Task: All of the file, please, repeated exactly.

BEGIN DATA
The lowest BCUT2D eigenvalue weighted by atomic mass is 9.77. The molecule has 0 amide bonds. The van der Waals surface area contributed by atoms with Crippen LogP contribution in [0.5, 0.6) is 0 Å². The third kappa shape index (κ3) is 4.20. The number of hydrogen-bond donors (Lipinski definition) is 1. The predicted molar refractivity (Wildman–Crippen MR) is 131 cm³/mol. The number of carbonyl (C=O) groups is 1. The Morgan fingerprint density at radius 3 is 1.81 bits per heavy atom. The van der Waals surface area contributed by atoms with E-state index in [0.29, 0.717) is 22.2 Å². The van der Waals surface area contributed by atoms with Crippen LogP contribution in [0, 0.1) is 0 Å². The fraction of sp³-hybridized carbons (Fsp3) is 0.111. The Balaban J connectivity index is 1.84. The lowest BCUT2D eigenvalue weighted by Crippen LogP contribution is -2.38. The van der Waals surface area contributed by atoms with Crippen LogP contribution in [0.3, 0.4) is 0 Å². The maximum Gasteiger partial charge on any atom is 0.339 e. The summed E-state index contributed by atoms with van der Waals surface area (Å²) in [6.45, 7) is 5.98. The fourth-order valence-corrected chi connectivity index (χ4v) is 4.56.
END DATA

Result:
The lowest BCUT2D eigenvalue weighted by atomic mass is 9.77. The molecule has 0 amide bonds. The van der Waals surface area contributed by atoms with Crippen LogP contribution in [0.5, 0.6) is 0 Å². The third kappa shape index (κ3) is 4.20. The number of hydrogen-bond donors (Lipinski definition) is 1. The predicted molar refractivity (Wildman–Crippen MR) is 131 cm³/mol. The number of carbonyl (C=O) groups is 1. The Morgan fingerprint density at radius 3 is 1.81 bits per heavy atom. The van der Waals surface area contributed by atoms with E-state index in [0.29, 0.717) is 22.2 Å². The van der Waals surface area contributed by atoms with Crippen LogP contribution in [0, 0.1) is 0 Å². The fraction of sp³-hybridized carbons (Fsp3) is 0.111. The Balaban J connectivity index is 1.84. The lowest BCUT2D eigenvalue weighted by Crippen LogP contribution is -2.38. The van der Waals surface area contributed by atoms with Crippen LogP contribution in [0.3, 0.4) is 0 Å². The maximum Gasteiger partial charge on any atom is 0.339 e. The summed E-state index contributed by atoms with van der Waals surface area (Å²) in [6.45, 7) is 5.98. The fourth-order valence-corrected chi connectivity index (χ4v) is 4.56.